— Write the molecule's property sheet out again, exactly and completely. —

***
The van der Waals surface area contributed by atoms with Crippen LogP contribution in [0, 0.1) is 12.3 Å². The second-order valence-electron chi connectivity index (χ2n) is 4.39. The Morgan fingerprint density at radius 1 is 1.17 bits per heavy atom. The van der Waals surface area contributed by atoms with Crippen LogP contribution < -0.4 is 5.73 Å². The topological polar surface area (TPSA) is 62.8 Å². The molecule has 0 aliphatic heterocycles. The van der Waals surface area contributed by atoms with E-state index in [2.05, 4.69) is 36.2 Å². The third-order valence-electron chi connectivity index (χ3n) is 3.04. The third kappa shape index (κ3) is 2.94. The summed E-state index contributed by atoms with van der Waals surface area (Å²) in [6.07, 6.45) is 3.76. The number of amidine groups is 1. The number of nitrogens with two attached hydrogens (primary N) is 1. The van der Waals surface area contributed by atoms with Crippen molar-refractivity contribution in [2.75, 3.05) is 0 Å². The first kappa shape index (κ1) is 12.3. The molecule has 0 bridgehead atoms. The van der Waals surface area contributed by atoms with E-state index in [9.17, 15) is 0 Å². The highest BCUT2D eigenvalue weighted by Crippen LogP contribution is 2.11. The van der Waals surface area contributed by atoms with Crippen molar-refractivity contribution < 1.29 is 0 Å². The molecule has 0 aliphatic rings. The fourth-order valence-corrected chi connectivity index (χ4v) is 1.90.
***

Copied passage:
The van der Waals surface area contributed by atoms with Crippen LogP contribution in [0, 0.1) is 12.3 Å². The second-order valence-electron chi connectivity index (χ2n) is 4.39. The Morgan fingerprint density at radius 1 is 1.17 bits per heavy atom. The van der Waals surface area contributed by atoms with Crippen LogP contribution < -0.4 is 5.73 Å². The topological polar surface area (TPSA) is 62.8 Å². The molecule has 0 aliphatic heterocycles. The van der Waals surface area contributed by atoms with E-state index in [2.05, 4.69) is 36.2 Å². The third-order valence-electron chi connectivity index (χ3n) is 3.04. The third kappa shape index (κ3) is 2.94. The summed E-state index contributed by atoms with van der Waals surface area (Å²) in [6.07, 6.45) is 3.76. The number of amidine groups is 1. The number of nitrogens with two attached hydrogens (primary N) is 1. The van der Waals surface area contributed by atoms with Crippen molar-refractivity contribution in [2.75, 3.05) is 0 Å². The first kappa shape index (κ1) is 12.3. The molecule has 0 bridgehead atoms. The van der Waals surface area contributed by atoms with E-state index in [9.17, 15) is 0 Å². The highest BCUT2D eigenvalue weighted by Crippen LogP contribution is 2.11. The van der Waals surface area contributed by atoms with Crippen molar-refractivity contribution < 1.29 is 0 Å². The molecule has 0 aliphatic rings. The fourth-order valence-corrected chi connectivity index (χ4v) is 1.90.